Customers attending any industry conference, trade show, networking event or even a sales presentation are often wise to arrive in battle armor. Sales people seem to have become increasingly aggressive about their approaches. It is as if the collateral damage they leave in their wake is inconsequential because they have been told that sales is a “numbers game.” Call on enough people, talk to sufficient numbers, attempt to close enough sales and the business will take care of itself.
Salespeople listen closely – nothing can be further from the truth. Doing things incorrectly and faster just means you fail more spectacularly and quicker.
What often happens is that a person tasked with selling a product forgets that for them to succeed, another person has to decide to make a purchase or buy. Sales Managers and business owners refer to a “sales cycle.” The assumption is that the selling organization can somehow control the timing and progress of the decisions being made by the buyer.
The reality is that the buyer makes the decisions, ALL of them. The selling organization’s representative can only aid and try to provide the buyer with the information, demonstrations, testimonials, etc. required to bridge the gap between a buyer’s current situation and a future situation that includes the selling organization’s products and/or services.
However, the seller will try to arm-twist, cajole, or persuade a buyer that they really need the product they are hoping to sell and will launch into a detailed discussion about the features, technical specifications, and warranties that their product offers that are improvements over their competitors. However, missing in the discussion is the Buyer and his/her needs, how they make decisions, what their requirements are for making purchases from vendors or suppliers. Instead, the seller engages in a dance designed to limit choices, reduce decision-making to forced options, and narrow down criteria for the purchase to their own preferences. And, in so doing that – they actually CREATE problems for themselves and grind the forward progress of the process to a halt.
Now, objections are raised, complaints are formulated, and doubts emerge. Conflict that would not otherwise be raised becomes a part of the process BECAUSE the seller neglected to understand how buyers move through the process of making a purchase.
The BUYING Process
A good summary of the process buyers use to make decisions to purchase is covered in the recent book authored by Kevin Davis, ”Slow Down, Sell Faster!: Understand Your Customer’s Buying Process and Maximize Your Sales” (Amacom; January 2011). Some of the highlights of the process are captured in an article that appeared in the website, Eyes on Sales (www.eyesonsales.com).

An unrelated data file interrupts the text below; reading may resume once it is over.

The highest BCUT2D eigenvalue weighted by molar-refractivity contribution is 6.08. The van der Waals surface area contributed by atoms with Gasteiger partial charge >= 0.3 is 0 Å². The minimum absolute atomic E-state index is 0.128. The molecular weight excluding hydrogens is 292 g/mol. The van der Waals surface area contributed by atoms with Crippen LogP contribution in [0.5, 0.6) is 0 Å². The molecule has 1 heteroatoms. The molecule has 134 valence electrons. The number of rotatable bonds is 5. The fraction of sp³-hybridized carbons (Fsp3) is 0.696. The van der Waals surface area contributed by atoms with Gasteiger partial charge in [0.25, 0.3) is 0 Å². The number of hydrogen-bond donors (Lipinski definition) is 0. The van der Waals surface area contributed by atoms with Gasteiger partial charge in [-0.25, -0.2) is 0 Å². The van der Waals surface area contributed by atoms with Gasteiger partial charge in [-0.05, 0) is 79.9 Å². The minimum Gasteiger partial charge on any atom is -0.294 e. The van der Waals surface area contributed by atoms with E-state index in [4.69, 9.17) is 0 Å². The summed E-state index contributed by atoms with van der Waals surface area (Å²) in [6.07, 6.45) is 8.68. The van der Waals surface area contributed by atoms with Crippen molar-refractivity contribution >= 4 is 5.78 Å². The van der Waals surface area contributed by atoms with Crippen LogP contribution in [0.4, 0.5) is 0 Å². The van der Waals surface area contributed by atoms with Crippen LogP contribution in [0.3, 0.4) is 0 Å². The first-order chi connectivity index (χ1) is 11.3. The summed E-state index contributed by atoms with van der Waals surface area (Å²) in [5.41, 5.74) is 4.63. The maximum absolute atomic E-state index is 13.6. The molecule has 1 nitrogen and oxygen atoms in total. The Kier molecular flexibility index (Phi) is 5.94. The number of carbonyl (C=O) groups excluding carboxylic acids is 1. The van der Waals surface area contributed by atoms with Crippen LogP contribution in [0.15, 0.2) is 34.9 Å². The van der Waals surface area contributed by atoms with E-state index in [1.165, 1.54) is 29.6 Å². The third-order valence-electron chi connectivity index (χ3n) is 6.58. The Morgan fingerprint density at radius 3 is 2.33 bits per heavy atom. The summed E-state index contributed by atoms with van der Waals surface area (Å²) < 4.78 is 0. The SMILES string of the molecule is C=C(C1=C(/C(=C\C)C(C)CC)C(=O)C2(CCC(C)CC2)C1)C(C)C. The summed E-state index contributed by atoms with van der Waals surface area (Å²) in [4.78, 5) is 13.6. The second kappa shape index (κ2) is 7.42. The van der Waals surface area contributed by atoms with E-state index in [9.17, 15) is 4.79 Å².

According to Davis, the seller needs to align their presentation with the buyer’s needs. For example:
- Don’t focus on what the seller wants to accomplish, but what the buyer’s needs are, how their business can be improved, or issues that can be addressed that require a change.
- Mirror the presentaton of material to align to the stage or step of the sales process (selling features when the buyer is still seeking to clarify their issues and identify the potential solutions). Features become relevant ONCE the buyer is in a comparison mode between options. Introducing them sooner without discussing the business issue to be addressed become confusing and lead to objections.
- In fact, by using features too early, it serves to REDUCE the need to talk with you (the buyer has the information they need and has formed an opinion of what your company can do – often incorrectly, because the seller has not fully demonstrated the breadth and depth of the company’s ability to help prospect’s scope their needs.
- Have a chance to fully understand the business issues (from the buyer’s perspective, not your own), identify other departments, functions, etc. impacted, and what has been tried previously to address it (if anything).
- Quantify the value of the business issue being solved (NOT the cost of the product or service) through the use of a solution provided by the selling organization.
In the final analysis, Davis suggests, “”Focus on differentiating how you sell, build more trust by slowing down your sales process. When you do that, you can speed up your customer’s buying process. And that’s why when you sell slower your customer buys faster!”
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